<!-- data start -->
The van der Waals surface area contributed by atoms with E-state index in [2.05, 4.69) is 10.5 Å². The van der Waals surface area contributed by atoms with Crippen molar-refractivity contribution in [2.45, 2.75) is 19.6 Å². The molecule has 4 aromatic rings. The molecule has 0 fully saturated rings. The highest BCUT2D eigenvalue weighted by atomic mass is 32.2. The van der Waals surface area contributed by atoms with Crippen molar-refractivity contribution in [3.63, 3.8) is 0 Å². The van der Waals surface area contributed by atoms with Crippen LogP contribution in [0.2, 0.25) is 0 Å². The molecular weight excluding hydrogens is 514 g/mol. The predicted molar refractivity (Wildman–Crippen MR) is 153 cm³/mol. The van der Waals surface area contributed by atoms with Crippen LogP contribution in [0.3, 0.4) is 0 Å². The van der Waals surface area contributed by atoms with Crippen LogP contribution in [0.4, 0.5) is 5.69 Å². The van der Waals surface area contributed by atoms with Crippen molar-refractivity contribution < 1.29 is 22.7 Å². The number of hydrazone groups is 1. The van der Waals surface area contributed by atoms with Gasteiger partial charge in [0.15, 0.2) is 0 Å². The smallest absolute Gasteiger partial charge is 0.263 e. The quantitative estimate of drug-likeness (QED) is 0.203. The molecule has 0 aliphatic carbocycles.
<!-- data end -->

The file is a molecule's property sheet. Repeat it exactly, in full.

The van der Waals surface area contributed by atoms with E-state index in [2.05, 4.69) is 10.5 Å². The van der Waals surface area contributed by atoms with Crippen molar-refractivity contribution in [2.45, 2.75) is 19.6 Å². The molecule has 4 aromatic rings. The molecule has 0 fully saturated rings. The highest BCUT2D eigenvalue weighted by atomic mass is 32.2. The van der Waals surface area contributed by atoms with Crippen molar-refractivity contribution in [3.63, 3.8) is 0 Å². The van der Waals surface area contributed by atoms with Crippen LogP contribution in [0.2, 0.25) is 0 Å². The molecular weight excluding hydrogens is 514 g/mol. The predicted molar refractivity (Wildman–Crippen MR) is 153 cm³/mol. The van der Waals surface area contributed by atoms with Crippen LogP contribution in [0.3, 0.4) is 0 Å². The van der Waals surface area contributed by atoms with Crippen LogP contribution in [0.4, 0.5) is 5.69 Å². The van der Waals surface area contributed by atoms with Crippen molar-refractivity contribution < 1.29 is 22.7 Å². The number of hydrazone groups is 1. The van der Waals surface area contributed by atoms with Gasteiger partial charge in [0.15, 0.2) is 0 Å². The smallest absolute Gasteiger partial charge is 0.263 e. The quantitative estimate of drug-likeness (QED) is 0.203. The molecule has 0 aliphatic carbocycles.